On April 16, CRPH formed a National Unity Government (NUG) from its elected officials together with representatives from ethnic groups still demanding self-determination after decades of resistance to the central government. Some groups like the Kachin Independence Organization, formed 60 years ago, had never accepted the 2008 Constitution that provided the basis for the NLD to take “power” with no control over the Tatmadaw, police or border troops.

Voices of resistance from within the country have demanded that the nations trading with Myanmar impose sanctions on coup leaders. The U.S. has imposed sanctions against 10 individuals in the military kleptocracy and two of their entities. Retailers like H&M have canceled orders from textile plants within the country after the coup, resulting in layoffs of more than 200,000 textile workers.


The Tatmadaw is the dominant oligarchy in Myanmar, accumulating wealth from oil, gas and mineral resources. The wealth that did not stick to the fingers of the generals at the top of the military hierarchy was used to elevate living conditions for soldiers and their families high above what the civilian population could afford. It has made Tatmadaw soldiers regard themselves above and apart from the civilian population.

Thus, international sanctions remain symbolic unless the generals’ biggest cash cow, the Yadana gas field, is included. France’s Total and the U.S.’s Chevron funnel nearly $600 million in hard currency to the Tatmadaw each year. In 2007 Chevron successfully lobbied to be excluded from a round of U.S. sanctions on Myanmar.

Chevron now has an army of lobbyists at work in D.C. expecting that they can once again deflect sanctions that would reduce its profits but cripple the finances of the Tatmadaw. Chevron is claiming that Myanmar’s power needs depend on its continued production. Opposition figures have proposed that production continue, but that Chevron and Total pay their fees into an escrow account available to the next legitimate government.

International solidarity has included protests in the U.S. against Chevron and in France against Total. (See “No funding to Tatmadaw.”) Solidarity vigils took place all across Germany and Ireland, often led by Burmese emigres including Rohingya. Banners in Myanmar marches thanked supporters from Taiwan.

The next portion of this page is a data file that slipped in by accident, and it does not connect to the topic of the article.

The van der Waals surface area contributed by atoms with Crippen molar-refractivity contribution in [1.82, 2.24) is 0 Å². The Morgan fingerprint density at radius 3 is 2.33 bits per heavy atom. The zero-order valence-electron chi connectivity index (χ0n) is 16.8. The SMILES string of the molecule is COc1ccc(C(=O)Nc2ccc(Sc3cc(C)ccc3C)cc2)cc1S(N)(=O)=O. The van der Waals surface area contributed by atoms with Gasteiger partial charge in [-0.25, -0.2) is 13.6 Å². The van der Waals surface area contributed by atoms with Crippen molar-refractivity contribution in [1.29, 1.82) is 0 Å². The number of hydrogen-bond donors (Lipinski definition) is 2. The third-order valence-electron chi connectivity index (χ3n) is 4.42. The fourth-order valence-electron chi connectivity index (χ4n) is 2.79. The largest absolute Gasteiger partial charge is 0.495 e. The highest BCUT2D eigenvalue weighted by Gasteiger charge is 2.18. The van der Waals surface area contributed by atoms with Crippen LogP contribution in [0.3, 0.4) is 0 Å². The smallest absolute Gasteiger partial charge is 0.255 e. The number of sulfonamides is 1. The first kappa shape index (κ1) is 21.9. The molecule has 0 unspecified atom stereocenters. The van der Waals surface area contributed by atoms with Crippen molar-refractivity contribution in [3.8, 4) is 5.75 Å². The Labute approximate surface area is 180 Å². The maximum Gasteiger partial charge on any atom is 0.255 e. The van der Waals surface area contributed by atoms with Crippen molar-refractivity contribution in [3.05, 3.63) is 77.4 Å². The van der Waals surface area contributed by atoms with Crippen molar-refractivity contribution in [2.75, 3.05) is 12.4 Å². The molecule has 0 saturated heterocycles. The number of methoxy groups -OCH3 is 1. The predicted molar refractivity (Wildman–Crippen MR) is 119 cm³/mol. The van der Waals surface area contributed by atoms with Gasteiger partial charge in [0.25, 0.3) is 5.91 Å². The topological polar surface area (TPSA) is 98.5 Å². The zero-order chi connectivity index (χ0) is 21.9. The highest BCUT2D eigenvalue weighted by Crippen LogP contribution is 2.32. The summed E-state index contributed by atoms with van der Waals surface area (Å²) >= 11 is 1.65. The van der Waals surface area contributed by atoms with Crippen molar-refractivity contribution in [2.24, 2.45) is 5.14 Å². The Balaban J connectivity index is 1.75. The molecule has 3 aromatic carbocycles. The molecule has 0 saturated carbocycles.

But Russia and China vetoed a UN Security Council resolution condemning the coup, just as they had prevented UN diplomatic intervention in the first days of the Syrian Revolution when Bashar al-Assad’s troops fired on unarmed peaceful protesters. Likewise, China has kept arms and ammunition flowing in, and oil flowing out. There was reason for protesters in many cities to display pictures condemning Vladimir Putin and Xi Jinping and to burn Chinese and Russian flags. Another sign simply read: “WE HAVE NOTHING TO LOSE BUT OUR CHAINS”—after Karl Marx, a revolutionary that Xi and the rest of the Communist Party of China have not heeded for over 70 years.

Closer to home, coup leaders, despite their absence of support, have been propped up by neighboring governments. The regional association ASEAN at its summit meeting on April 23 overstepped its stated policy of non-intervention in the internal affairs of member nations, offering legitimacy to the military junta by inviting Gen. Hlaing and allowing him to endorse empty platitudes on non-violent treatment of protesters and release of prisoners. ASEAN ignored the demand of NUG that a representative of the opposition also be invited.

Three months of defying the coup has provided time for the forces of old revolutionaries, youth, workers and women to work out what they are fighting for, beyond deposing the military caste that has ruled them. Mutual hatred of Tatmadaw seems to be an opportunity to bridge long-time divisions between the Burmese-speaking majority and the peoples long fighting for self-determination, who have drawn blood when Tatmadaw forces attacked minority strongholds. The politicians of NLD have taken the lead in the National Unity Government. Will they be tainted by the compromises they have made with the military? We owe millions of freedom fighters in Myanmar our solidarity, and watchful attention to their next developments in thoughts and action.